The research teams conclusions need to be taken with a grain of salt (pun intended). Their first field study was conducted after a major El Niño event triggered one of the biggest rainfall events in the Atacama Desert. The coastal site received 33 millimeters (1.30 inches) of rain, while the inland sites received 8 millimeters (0.31 inches) of rain. For the two later field studies, two 7 millimeter (0.28 inch) rainfall events occurred at the coastal site. Therefore, the geographical extent of the Atacama Desert microbes and the average metabolic activity of these extremophile microbes might be a lot less than what the research team observed.

The extremophiles the researchers found in the Atacama Desert are extreme in two independent ways. They are able to live in environments that are both extremely arid and extremely salty. As such, these microbes must expend a lot of their metabolic activity, genomic resources, and cellular machinery on repairing the ongoing severe damage they experience from their arid, salty environment.

In order to survive under such inhospitable conditions, the Atacama Desert microbes are designed to operate at extremely low average metabolic rates. Therefore, they need to draw very little energy from their environments. However, the very low energy processing capability of these microbes means that their capacity for adaptation or evolution is very limited.

The need for extensive specialized repair machinery, the need to devote much of the available metabolic energy to damage repair, and the very limited capacity for adaptation and evolution led another team of researchers to conclude that extremophiles are irrelevant to the origin of life.4 Their point was that as intractable as a naturalistic explanation for mesophilic life is, naturalistic explanations of extremophilic life are orders of magnitude more intractable.

In the case of the Atacama Desert extremophiles, it is yet even more intractable owing to the fact that the Atacama Desert extremophile microbes are extreme in two distinctly independent ways. Thus, the Atacama Desert extremophile microbes dash, rather than provide, any hope that indigenous extremophiles may be found on Mars and on some exoplanets. Nevertheless, just like winds deposit microbes from wet habitats onto the Atacama Desert, meteoroids have transported microbes from Earth to Mars, where the remains of such microbes eventually will be found.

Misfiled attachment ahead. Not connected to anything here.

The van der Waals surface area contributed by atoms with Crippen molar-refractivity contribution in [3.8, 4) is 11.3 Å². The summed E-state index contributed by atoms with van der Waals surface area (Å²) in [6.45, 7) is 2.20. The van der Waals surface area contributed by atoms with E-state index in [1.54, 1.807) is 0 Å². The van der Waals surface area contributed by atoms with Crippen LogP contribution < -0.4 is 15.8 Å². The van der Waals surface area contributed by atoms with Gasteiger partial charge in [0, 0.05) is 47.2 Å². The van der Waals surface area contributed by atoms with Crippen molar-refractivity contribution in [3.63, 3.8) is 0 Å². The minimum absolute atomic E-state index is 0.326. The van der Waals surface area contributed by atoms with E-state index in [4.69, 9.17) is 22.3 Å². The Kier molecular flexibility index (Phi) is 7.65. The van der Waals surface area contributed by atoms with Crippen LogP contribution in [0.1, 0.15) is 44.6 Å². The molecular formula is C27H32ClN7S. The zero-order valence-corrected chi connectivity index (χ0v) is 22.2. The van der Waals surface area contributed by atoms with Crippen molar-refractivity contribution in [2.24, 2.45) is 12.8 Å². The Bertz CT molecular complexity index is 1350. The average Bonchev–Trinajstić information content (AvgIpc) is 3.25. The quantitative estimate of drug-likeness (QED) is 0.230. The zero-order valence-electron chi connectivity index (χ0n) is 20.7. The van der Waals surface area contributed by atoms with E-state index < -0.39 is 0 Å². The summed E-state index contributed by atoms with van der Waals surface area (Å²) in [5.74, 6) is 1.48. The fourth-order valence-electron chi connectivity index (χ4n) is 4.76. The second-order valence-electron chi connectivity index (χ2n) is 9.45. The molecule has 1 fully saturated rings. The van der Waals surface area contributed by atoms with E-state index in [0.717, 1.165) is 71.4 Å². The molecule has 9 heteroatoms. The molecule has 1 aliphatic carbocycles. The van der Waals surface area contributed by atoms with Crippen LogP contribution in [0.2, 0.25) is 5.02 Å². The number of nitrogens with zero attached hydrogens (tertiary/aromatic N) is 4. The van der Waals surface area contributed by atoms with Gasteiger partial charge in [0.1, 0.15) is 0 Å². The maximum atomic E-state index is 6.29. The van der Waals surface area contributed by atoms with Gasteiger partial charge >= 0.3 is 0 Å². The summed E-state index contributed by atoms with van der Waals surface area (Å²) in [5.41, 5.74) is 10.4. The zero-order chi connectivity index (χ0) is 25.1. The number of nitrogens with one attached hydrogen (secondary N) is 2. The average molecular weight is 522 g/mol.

Given that the few Atacama Desert microbes that have been found in the deserts most arid regions are living at the extreme edge of conceivable viability, why are they even there? The answer, I believe, is found in Psalm 104 and Isaiah 45:18. The relevant part of Isaiah 45:18 states:

He who fashioned and made the earth, he founded it; he did not create it to be empty, but formed it to be inhabited. . . .

Psalm 104 is a creation psalm that states that God has packed Earth with his creatures, putting diverse life in parts of the world that we humans would otherwise consider completely inhospitable. The microbes in the Atacama Desert testify to God’s almighty creative handiwork in that he has filled Earth with all manner of life.

  1. Dirk Schulze-Makuch et al., “Transitory Microbial Habitat in the Hyperarid Atacama Desert,” Proceedings of the National Academy of Sciences, USA 115 (March 2018): 2670–75, doi:10.1073/pnas.1714341115.
  2. Schulze-Makuch et al., “Transitory Microbial Habitat,” 2670.
  3. Schulze-Makuch et al., “Transitory Microbial Habitat,” 2670.
  4. H. James Cleaves II and John H. Chalmers, Extremophiles May Be Irrelevant to the Origin of Life, Astrobiology 4 (March 2004): 1–9, doi:10.1089/153110704773600195.